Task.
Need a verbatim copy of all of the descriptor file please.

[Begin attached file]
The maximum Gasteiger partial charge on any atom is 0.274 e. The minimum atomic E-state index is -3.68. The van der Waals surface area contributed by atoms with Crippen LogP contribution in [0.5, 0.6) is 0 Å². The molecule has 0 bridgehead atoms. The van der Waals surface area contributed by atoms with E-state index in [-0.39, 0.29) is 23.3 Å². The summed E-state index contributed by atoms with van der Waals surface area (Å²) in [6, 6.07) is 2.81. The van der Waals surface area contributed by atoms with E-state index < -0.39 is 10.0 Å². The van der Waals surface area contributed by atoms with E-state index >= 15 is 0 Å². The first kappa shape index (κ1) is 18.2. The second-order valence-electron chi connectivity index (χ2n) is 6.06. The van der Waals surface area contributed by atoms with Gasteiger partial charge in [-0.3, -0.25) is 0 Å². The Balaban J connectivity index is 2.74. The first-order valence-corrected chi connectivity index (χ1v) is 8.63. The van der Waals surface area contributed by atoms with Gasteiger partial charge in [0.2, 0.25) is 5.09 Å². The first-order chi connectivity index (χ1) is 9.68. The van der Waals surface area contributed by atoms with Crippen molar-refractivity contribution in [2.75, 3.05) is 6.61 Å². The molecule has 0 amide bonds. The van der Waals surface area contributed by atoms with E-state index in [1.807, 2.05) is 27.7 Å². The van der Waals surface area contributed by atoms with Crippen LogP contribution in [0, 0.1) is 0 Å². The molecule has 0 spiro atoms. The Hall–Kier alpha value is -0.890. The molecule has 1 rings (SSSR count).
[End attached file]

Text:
The maximum Gasteiger partial charge on any atom is 0.274 e. The minimum atomic E-state index is -3.68. The van der Waals surface area contributed by atoms with Crippen LogP contribution in [0.5, 0.6) is 0 Å². The molecule has 0 bridgehead atoms. The van der Waals surface area contributed by atoms with E-state index in [-0.39, 0.29) is 23.3 Å². The summed E-state index contributed by atoms with van der Waals surface area (Å²) in [6, 6.07) is 2.81. The van der Waals surface area contributed by atoms with E-state index < -0.39 is 10.0 Å². The van der Waals surface area contributed by atoms with E-state index >= 15 is 0 Å². The first kappa shape index (κ1) is 18.2. The second-order valence-electron chi connectivity index (χ2n) is 6.06. The van der Waals surface area contributed by atoms with Gasteiger partial charge in [-0.3, -0.25) is 0 Å². The Balaban J connectivity index is 2.74. The first-order valence-corrected chi connectivity index (χ1v) is 8.63. The van der Waals surface area contributed by atoms with Gasteiger partial charge in [0.2, 0.25) is 5.09 Å². The first-order chi connectivity index (χ1) is 9.68. The van der Waals surface area contributed by atoms with Crippen molar-refractivity contribution in [2.75, 3.05) is 6.61 Å². The molecule has 0 amide bonds. The van der Waals surface area contributed by atoms with E-state index in [1.807, 2.05) is 27.7 Å². The van der Waals surface area contributed by atoms with Crippen LogP contribution in [0, 0.1) is 0 Å². The molecule has 0 spiro atoms. The Hall–Kier alpha value is -0.890. The molecule has 1 rings (SSSR count).